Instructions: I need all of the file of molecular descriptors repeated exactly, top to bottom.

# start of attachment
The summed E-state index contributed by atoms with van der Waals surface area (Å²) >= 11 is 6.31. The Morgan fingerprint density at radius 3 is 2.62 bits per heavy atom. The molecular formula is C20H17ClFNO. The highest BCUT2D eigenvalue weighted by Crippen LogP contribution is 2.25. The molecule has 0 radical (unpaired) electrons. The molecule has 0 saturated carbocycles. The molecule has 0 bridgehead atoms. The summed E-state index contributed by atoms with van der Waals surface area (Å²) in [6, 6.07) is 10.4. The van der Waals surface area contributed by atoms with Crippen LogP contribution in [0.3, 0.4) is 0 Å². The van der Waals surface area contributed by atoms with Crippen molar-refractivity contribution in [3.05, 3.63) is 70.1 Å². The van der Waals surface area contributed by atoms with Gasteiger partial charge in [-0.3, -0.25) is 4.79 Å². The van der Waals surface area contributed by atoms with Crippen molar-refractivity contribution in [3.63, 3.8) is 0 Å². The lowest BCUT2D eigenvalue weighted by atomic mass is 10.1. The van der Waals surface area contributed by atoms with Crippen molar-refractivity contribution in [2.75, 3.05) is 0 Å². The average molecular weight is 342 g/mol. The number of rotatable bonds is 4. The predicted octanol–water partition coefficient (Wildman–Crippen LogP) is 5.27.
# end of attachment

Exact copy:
The summed E-state index contributed by atoms with van der Waals surface area (Å²) >= 11 is 6.31. The Morgan fingerprint density at radius 3 is 2.62 bits per heavy atom. The molecular formula is C20H17ClFNO. The highest BCUT2D eigenvalue weighted by Crippen LogP contribution is 2.25. The molecule has 0 radical (unpaired) electrons. The molecule has 0 saturated carbocycles. The molecule has 0 bridgehead atoms. The summed E-state index contributed by atoms with van der Waals surface area (Å²) in [6, 6.07) is 10.4. The van der Waals surface area contributed by atoms with Crippen LogP contribution in [0.3, 0.4) is 0 Å². The van der Waals surface area contributed by atoms with Crippen molar-refractivity contribution in [3.05, 3.63) is 70.1 Å². The van der Waals surface area contributed by atoms with Gasteiger partial charge in [-0.3, -0.25) is 4.79 Å². The van der Waals surface area contributed by atoms with Crippen molar-refractivity contribution in [3.63, 3.8) is 0 Å². The lowest BCUT2D eigenvalue weighted by atomic mass is 10.1. The van der Waals surface area contributed by atoms with Crippen molar-refractivity contribution in [2.75, 3.05) is 0 Å². The average molecular weight is 342 g/mol. The number of rotatable bonds is 4. The predicted octanol–water partition coefficient (Wildman–Crippen LogP) is 5.27.